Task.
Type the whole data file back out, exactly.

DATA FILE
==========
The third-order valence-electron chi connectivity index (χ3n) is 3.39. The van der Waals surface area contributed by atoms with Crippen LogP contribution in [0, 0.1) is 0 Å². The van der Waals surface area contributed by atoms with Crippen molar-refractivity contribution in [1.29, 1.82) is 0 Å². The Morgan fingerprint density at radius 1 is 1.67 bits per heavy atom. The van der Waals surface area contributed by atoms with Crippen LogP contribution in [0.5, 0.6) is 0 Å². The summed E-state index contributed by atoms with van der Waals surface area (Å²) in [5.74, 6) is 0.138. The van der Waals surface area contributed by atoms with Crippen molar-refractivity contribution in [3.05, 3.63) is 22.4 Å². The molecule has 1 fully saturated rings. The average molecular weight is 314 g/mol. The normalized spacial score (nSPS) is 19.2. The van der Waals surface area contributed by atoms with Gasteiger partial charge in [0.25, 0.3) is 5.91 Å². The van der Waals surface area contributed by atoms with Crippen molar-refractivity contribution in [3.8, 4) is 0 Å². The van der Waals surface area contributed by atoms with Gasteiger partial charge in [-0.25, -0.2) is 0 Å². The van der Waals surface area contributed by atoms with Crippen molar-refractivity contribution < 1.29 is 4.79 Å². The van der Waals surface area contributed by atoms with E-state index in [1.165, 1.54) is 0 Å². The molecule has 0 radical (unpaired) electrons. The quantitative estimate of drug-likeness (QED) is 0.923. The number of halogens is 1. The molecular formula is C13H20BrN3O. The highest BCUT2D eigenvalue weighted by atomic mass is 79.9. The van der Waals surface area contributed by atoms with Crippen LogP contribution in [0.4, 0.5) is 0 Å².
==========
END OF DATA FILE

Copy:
The third-order valence-electron chi connectivity index (χ3n) is 3.39. The van der Waals surface area contributed by atoms with Crippen LogP contribution in [0, 0.1) is 0 Å². The van der Waals surface area contributed by atoms with Crippen molar-refractivity contribution in [1.29, 1.82) is 0 Å². The Morgan fingerprint density at radius 1 is 1.67 bits per heavy atom. The van der Waals surface area contributed by atoms with Crippen LogP contribution in [0.5, 0.6) is 0 Å². The summed E-state index contributed by atoms with van der Waals surface area (Å²) in [5.74, 6) is 0.138. The van der Waals surface area contributed by atoms with Crippen molar-refractivity contribution in [3.05, 3.63) is 22.4 Å². The molecule has 1 fully saturated rings. The average molecular weight is 314 g/mol. The normalized spacial score (nSPS) is 19.2. The van der Waals surface area contributed by atoms with Gasteiger partial charge in [0.25, 0.3) is 5.91 Å². The van der Waals surface area contributed by atoms with Crippen molar-refractivity contribution in [3.8, 4) is 0 Å². The van der Waals surface area contributed by atoms with Gasteiger partial charge in [-0.25, -0.2) is 0 Å². The van der Waals surface area contributed by atoms with Crippen molar-refractivity contribution < 1.29 is 4.79 Å². The van der Waals surface area contributed by atoms with E-state index in [1.165, 1.54) is 0 Å². The molecule has 0 radical (unpaired) electrons. The quantitative estimate of drug-likeness (QED) is 0.923. The number of halogens is 1. The molecular formula is C13H20BrN3O. The highest BCUT2D eigenvalue weighted by atomic mass is 79.9. The van der Waals surface area contributed by atoms with Crippen LogP contribution in [0.4, 0.5) is 0 Å².